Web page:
I visited the little “Road and Rails” Museum in Frederick, MD today, on East Street (MD 85 which you get on from I-270 4 miles east of the main US 15 turnoff for Gettysburg, PA). There is a parking lot behind the building, hard to see.
The main layout is an 850-square-foot space (the size of a one-bedroom apartment) with an interior. On the south end there is a huge volcano peak. There is farmland, suburbs (one little mountain), a big city, then a northern mountain section with a range that runs south-north with a couple more rails on top. On the east side there is an “old west” canyon; on the west side there are circuses and othr roadside attractions. There is one small town on the NW corner.
Imagine if you went to live in this community as a Lilliputian for your afterlife.
The layout reminds me of Choo-Choo Barn in Strasburg, OA and Roadside America, on I-78 west of Reading PA.
Some more notes about the opening chapters of “Angel’s Brother”.
One obvious question would be, why is each major character (Randy, about 40, and the college student Sal) there, at the Auschwitz-Berkenau site on a late spring morning?
This has to be a weekday. Keep in mind then when I visited the site in 1999, on a Tuesday, there were relatively few tourists walking around the grounds (unlike the situation at some other Holocaust sites, as in the film “Austerlitz”).
Sal would have just finished his junior year of college back in Dallas, and could have been “asked” to go through the ROTC program.
Randy had expected to go to something like the Monroe Institute (in Virginia) for “remote viewing” training at the end of his school year teaching high school history. (That session now occurs in the middle of the novel.)
Instead he is asked to go, as part of his interim intelligence duties, by himself to Krakow, taking the night train east (as I did) from Berlin, where he may get a chance to spot Sal on the train first in the morning.
Sal is just beginning to grasp his unusual powers as an “angel” (that will be covered in chapter 3) but he has already encountered the old Russian codger Lurku, who was apparently the first to discover the unusual radioactive waste products, associated with a novel biological weapon, in the Lagoda area near the Finnish border. Sal would be in a position to know that the origin of the material may be alien, and not part even of Russia’s own nuclear arsenal, which is supposed to be accounting for all of its nuclear waste as part of a global nuclear security program (the NTI effort in the US). Lurku is a homosexual, who could have been endangered by the anti-gay laws, but his knowledge makes him too valuable.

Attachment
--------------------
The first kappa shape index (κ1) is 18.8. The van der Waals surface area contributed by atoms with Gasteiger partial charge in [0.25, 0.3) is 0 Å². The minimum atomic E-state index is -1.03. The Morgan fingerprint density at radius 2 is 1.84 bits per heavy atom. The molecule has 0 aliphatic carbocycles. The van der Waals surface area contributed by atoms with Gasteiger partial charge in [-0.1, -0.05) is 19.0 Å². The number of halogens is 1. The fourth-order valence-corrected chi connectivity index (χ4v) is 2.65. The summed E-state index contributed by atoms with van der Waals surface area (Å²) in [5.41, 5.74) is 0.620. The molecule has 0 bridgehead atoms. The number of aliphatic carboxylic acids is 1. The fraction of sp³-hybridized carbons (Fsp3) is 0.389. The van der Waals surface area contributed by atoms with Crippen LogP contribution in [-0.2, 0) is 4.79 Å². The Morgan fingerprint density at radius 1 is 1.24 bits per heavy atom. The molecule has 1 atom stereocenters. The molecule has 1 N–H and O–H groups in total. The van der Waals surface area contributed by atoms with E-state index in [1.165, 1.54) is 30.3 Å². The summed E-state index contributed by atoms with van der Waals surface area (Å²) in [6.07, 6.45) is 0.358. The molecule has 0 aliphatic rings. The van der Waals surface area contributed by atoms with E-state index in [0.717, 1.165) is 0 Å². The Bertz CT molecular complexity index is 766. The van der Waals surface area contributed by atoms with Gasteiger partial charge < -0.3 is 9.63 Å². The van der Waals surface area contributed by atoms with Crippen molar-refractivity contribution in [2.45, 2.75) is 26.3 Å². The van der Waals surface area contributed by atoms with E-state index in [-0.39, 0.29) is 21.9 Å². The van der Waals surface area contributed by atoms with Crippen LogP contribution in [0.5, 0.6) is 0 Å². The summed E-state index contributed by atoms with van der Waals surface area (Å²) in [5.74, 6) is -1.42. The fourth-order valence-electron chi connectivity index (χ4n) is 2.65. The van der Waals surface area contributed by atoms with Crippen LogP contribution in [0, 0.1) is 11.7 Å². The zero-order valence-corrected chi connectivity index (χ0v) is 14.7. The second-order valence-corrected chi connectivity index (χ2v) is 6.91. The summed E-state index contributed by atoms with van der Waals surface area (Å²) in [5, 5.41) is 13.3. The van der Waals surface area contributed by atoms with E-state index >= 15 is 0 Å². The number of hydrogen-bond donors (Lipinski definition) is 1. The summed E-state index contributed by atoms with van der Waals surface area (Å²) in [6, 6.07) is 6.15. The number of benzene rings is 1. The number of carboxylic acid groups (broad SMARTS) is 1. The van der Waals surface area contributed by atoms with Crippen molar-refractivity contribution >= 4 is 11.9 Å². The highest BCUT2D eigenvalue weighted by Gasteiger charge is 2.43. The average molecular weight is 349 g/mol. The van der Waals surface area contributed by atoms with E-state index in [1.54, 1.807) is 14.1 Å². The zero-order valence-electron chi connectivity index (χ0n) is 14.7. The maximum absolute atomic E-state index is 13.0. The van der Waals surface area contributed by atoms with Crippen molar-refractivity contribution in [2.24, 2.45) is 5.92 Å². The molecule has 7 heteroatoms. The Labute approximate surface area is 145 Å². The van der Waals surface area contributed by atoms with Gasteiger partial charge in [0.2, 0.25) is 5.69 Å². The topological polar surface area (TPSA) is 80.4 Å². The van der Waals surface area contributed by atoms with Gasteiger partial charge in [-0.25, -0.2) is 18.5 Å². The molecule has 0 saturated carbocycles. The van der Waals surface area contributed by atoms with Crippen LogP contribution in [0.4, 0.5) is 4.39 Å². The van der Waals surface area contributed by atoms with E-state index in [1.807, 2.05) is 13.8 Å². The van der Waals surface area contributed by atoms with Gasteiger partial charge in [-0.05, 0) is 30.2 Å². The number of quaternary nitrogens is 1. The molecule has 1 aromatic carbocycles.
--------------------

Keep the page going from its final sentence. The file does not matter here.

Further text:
Sal seems to be testing Randy’s chemistry with him. Already Sal suspects he could draw Randy out of his stable marriage and shell job if he wanted. It seems to be Sal’s decision whether Randy ought to be sent to NW Russia through St. Petersburg to meet Lurku. It’s risky.
When Randy takes the same back across the Finnish border, the Russians give chase (Chapter 4). Randy out races them, and then one of the Russian cars crashes before reaching the first town (where there was an assassination). Finland is not part of NATO (it is a partner for peace), so it is easier for Russia to make a move into Finland than into the Balkans (which were once Soviet republics but are now part of NATO). While the events of the novel progress in future chapters, there is an enormous international controversy, but the US and NATO don’t respond to the incident.